Thrip composite
by Kate Wing

Western sword ferns (Polystichum munitum) usually form a lush evergreen understory in redwood and mixed evergreen forests. They are well-adapted to periodic droughts, and like redwood trees, have leaves that can absorb dew and the fog drip which falls from trees year-round. [Dawson 1998] This winter though, many of the sword ferns looked silvery, brownish, or in severe cases, appeared to be entirely dead. What is going on?

In dry years, sword ferns photosynthesize less, grow fewer leaves, and produce less of the chemicals that they use to protect themselves from pests. Over the past two years, Muir Woods has had half its normal rainfall, and there has been a 33% reduction in the number of foggy days compared to 70 years ago. [Johnstone and Dawson 2010] It seems likely that drought stress has made the ferns more vulnerable to damage by thrips, very tiny sucking insects that live on the underside of the leaves. If you were to turn over a frond, (and put your reading glasses on if necessary!), you could just barely see the thrips as long thin black spots on injured fronds.

With the assistance of Christopher Cook, Inspector with the County of Marin Dept. of Agriculture, thrips were collected in Muir Woods. Michael Forthman, an entomologist with the California Dept. of Food and Agriculture, recently identified them as greenhouse thrips (Heliothrips haemorrhoidalis), an invasive species native to South America and introduced to the U.S. prior to 1870. As a non-native species, greenhouse thrips have the potential to cause greater damage to ferns than native thrips because there are fewer natural predators present to keep their populations under control and the ferns have not had time to develop specific defenses against them.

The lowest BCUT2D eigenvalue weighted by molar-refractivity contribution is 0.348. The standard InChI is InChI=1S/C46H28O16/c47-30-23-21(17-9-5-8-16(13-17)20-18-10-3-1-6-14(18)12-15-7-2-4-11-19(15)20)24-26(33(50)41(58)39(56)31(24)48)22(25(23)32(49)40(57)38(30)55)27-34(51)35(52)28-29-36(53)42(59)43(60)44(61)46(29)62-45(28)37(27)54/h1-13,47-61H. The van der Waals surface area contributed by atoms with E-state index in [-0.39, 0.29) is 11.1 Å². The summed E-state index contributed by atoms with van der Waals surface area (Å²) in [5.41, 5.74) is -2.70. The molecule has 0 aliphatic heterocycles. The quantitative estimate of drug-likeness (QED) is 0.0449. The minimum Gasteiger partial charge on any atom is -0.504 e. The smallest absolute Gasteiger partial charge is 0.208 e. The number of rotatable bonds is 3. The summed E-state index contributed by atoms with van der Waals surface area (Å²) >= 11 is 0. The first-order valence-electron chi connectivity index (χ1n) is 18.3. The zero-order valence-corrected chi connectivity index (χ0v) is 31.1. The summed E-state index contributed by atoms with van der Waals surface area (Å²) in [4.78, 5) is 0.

According to Mia Monroe of the National Park Service, there have been previous episodes of fern dieback in Muir Woods, most recently in 2012-2014. However, sword ferns are known to be remarkably resilient [Baer 2016] in part because they store carbohydrates in their crowns and rhizomes. In the prior cases, within a year or two after the damage occurred, the ferns sent out new croziers (unfurling fronds) from their surviving crowns and recovered.

In Muir Woods, we were happy to see fresh fronds emerge this April. If we get adequate rainfall next winter, the ferns should be out of the woods, figuratively speaking. If the drought continues, it is possible that further reduction in the crowns’ energy stores could cause permanent dieback of some of the weaker plants. Longer term, climate change might expose the ferns to continued drought stress. Beyond hoping for a rainy winter, sword fern survival may depend on our efforts to reduce climate change.


Alex Baer, James K. Wheeler, and Jarmilla Pittermann. Not dead yet: the seasonal water relations of two perennial ferns during California’s exceptional drought. New Phytologist Vol. 210, Issue 1, pp 122-132 April 2016.

T.E. Dawson. Fog in the California redwood forest: Ecosystem inputs and use by plants. Oecologia 117: 476– 485. 1998.

James A. Johnstone and Todd E. Dawson. Climatic context and ecological implications of summer fog decline in the coast redwood region. PNAS March 9, 2010 107 (10) 4533-4538;

Emily B. Limm and Todd E. Dawson. Polystichum munitum (Dryopteridaceae) varies geographically in its capacity to absorb fog water by foliar uptake within the redwood forest ecosystem. American Journal of Botany Volume 97, Issue 7 July 2010.

US Forest Service. Fire Effects Information System, Polystichum munitum.